Another outcome of Saskia Sassen's late-February visit to my campus was the realization that lefty internet-is-freedom types, including proponents of the "fans are liberated now" model, are actually using the same logic as righty small-government-is-freedom types.
Bear with me—this requires some backing up, some reframing, a deployment of one of my favorite theorists, and a disclaimer that I'm taking Sassen out of context. It also requires some sympathy for the ways in which graduate school is a nonstop exercise in finding the links between disparate things while thinking on one's feet, and it's hard to shut that off.
Okay, so, I think it's relatively uncontroversial to say that the right-wing, Tea-Party-style position is that less state centralization is more freedom.
It is, I believe, also relatively uncontroversial to contend that lefty folks who identify the Internet as freedom point to its decentralization as the enabling feature.
What I'd like to contend is that this identification of less centralization as more freedom by both groups shows that they're operating by the same logic.
N.B.: This post is going to be a little under-cited because, though I realized this while doing the reading for a seminar with Sassen, the key piece that inspired it seems to have been available only to seminar participants as an email attachment. Accordingly, I'm doing my best to respect that it isn't public by paraphrasing rather than direct quotation.
Sassen pointed out that, though digital media are technologically suited to being "distributive" (that being the point of the military research that ultimately produced the 'Net, after all), they still get used in cultural contexts, and this means that contextual social logics have bearing on how they get used.
Thus, to pay attention only to the properties of the technology is to fail to recognize those other factors, just as to say that only government control matters is to fail to recognize other factors. In both cases, institutions like capital are just as constraining.
Importantly, this isn't to engage in some grand Marxist reductionism of all power to capital, but to pay attention to the ways in which, as a result of the given-ness of capitalism, especially in the US, this type of control is perhaps worse because more insidious. That is, sheer lack of awareness makes this form of constraint far less transparent than even the relatively opaque world of legislation, because people aren't even looking.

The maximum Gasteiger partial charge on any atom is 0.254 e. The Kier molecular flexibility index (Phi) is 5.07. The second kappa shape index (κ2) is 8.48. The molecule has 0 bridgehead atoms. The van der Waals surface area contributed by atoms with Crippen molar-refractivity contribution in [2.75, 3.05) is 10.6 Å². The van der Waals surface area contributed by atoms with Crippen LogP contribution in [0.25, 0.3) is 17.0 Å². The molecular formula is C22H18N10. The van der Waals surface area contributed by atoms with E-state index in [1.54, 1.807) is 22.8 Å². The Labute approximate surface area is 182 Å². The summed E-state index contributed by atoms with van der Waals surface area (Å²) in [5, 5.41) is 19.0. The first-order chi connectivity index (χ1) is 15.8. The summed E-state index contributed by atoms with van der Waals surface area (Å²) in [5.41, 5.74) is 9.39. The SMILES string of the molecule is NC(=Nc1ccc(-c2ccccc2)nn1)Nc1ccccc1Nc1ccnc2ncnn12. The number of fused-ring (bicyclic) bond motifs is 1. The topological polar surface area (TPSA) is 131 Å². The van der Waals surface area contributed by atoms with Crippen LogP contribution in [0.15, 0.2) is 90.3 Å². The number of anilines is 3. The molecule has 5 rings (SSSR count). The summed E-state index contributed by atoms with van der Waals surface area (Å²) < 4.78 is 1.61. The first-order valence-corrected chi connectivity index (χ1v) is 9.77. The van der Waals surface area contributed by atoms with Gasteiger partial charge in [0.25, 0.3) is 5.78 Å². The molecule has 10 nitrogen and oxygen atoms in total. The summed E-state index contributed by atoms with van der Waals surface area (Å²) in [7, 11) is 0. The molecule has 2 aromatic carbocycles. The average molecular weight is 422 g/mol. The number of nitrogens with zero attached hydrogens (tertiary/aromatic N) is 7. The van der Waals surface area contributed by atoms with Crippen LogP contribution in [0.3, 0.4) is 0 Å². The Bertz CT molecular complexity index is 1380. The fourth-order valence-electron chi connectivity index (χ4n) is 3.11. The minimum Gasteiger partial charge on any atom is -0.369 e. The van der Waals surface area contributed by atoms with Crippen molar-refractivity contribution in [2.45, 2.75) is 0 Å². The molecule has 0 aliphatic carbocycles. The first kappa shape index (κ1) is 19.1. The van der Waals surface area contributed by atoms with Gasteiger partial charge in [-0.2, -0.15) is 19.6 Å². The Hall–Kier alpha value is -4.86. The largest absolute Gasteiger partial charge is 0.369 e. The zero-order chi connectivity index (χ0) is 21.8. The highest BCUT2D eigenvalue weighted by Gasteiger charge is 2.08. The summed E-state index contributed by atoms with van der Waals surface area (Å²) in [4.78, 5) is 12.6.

Related to this, both the internet-is-freedom left and the small-government right are operating with a set of false opposites. As Sassen pointed out in her 2008 piece Neither Global nor National: Novel Assemblages of Territory, Authority and Rights, there's a tendency to think that as things de-nationalize they are inevitably global, which is a false dichotomy (p. 75); correspondingly, people are misidentifying de-restriction or the diminishment of certain kinds of restriction as freedom.
This, of course, is where I break out the Foucault and point out that just because an institution stops saying "no" to certain things doesn't mean that those things begin to operate freely. Both the pro-Internet left and the anti-government right, that is, are operating with a sense of power only as repressive, only as that which prevents you from doing certain things, which prevents recognition of the ways in which one might be equally constrained (and, again, more insidiously so) by being encouraged to do certain things.
Sassen's "critique of the notion of the common notion that if something good happens to the powerless it signals empowerment" in her 2011 piece, The Global Street: Making the Political (p. 574) is in line with this kind of calling out of false opposites. I also appreciate its snarky quippiness.
Thus, when we think about Internet-enabled freedom or political activism, we need a lot more subtlety and complexity, and a broader view. As Sassen points out in terms of the contemporary articulation of territory, authority, and rights, "proliferation does not represent the end of national states, but it does begin to disassemble the national" (2008, p. 62), and I find this really productive.
To understand state power, or Internet power, or, indeed, capital's power, that is, we have to think in terms of disassembly, fissure, and change rather than a binary determination of the continuing existence or end of certain forms of repression.